Signal for Desktops is Electron.

                                                                            1. 2

                                                                              As it might be useful to describe what is meant by native, it means something on a spectrum between “using the platform-supplied libraries and UI widgets”, i.e. Cocoa and “not a wrapped browser or Electron app”, so it’s not clear whether an application using the Qt framework would be considered “native”. It could be delivered through the App Store and subject to the sandbox restrictions, so fits the bill for a “native” app in the original post, but it would also not be using the native platform features which are presumably seen as Apple’s competitive advantage for the purpose of the same post.

                                                                              1. 2

                                                                                I’d call QT native. It doesn’t use the native widgets, but then neither do most applications that are available on multiple platforms.

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                                                                                  It may be native, but it’s not Mac-native in the sense Gruber was talking about. You will find that all three uses of “native” in his article appear as “native Cocoa apps” or “native Mac apps”. He is talking about a quite specific sense of native: apps that integrate seamlessly with all of the MacOS UI conventions (services, system-wide text substitutions, native emoji picker, drag & drop behaviours, proxy icons, and a myriad more). Qt apps do not.

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                                                                              Why is it not a good trend? You are still using a Mac .. they sold you the hardware. Should they care about what apps you run?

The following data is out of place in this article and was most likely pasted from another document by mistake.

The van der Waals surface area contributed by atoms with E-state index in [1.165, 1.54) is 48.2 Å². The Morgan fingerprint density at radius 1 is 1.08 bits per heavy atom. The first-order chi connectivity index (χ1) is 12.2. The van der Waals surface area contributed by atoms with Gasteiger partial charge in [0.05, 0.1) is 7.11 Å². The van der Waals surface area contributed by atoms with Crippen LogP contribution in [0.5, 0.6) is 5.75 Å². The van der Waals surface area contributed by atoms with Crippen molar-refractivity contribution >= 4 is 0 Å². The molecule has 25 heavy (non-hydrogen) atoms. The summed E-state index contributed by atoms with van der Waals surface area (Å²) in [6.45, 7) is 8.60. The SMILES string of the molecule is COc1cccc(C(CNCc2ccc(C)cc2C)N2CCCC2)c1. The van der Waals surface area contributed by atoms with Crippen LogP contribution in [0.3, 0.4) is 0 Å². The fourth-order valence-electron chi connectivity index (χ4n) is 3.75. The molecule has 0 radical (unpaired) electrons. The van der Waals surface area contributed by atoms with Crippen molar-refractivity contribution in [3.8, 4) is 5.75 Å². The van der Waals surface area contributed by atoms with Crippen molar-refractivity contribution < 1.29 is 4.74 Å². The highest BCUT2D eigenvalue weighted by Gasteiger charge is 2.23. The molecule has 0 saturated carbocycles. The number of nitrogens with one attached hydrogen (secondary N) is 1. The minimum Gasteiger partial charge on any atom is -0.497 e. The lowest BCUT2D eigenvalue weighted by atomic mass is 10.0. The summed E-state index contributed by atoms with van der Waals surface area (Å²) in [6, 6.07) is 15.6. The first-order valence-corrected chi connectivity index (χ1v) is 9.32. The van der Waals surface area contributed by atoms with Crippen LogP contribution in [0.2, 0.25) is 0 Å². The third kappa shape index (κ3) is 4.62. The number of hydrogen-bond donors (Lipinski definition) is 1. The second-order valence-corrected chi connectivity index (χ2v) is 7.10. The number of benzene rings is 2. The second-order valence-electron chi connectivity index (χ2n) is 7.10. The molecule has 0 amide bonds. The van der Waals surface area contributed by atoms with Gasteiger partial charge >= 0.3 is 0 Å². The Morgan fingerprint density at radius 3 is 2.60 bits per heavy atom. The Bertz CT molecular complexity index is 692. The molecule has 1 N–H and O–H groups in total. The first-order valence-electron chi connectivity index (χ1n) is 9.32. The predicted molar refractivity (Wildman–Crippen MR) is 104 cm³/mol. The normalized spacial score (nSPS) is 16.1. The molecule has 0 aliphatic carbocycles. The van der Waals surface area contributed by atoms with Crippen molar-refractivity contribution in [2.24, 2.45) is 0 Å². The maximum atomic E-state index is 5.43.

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                                                                                Apps with good experiences that aren’t available on other platforms keep users around. Third-party iOS apps do a better job of moving iPhones than anything else Apple does, because people who already have a pile of iOS apps they use generally buy new iPhones.

                                                                                Electron is just the latest in a long series of cross-platform app toolkits, and it has the same problems that every other one has had: look & feel, perceived inefficiency, and for the OS vendor, doesn’t provide a moat.

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                                                                                  Counterpoint, their apps have always been limited and really for people who weren’t willing to learn and use more robust tooling. I mean how many professionals use iMovie.

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                                                                                    iMovie is a good example. I’m guessing a lot of us prefer VLC.

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                                                                                  It’s good for the end user but not a good trend for their business model, part of which is to have best-in-class apps. Don’t get me wrong, I like having choice and I think they shouldn’t force you into their own app ecosystem.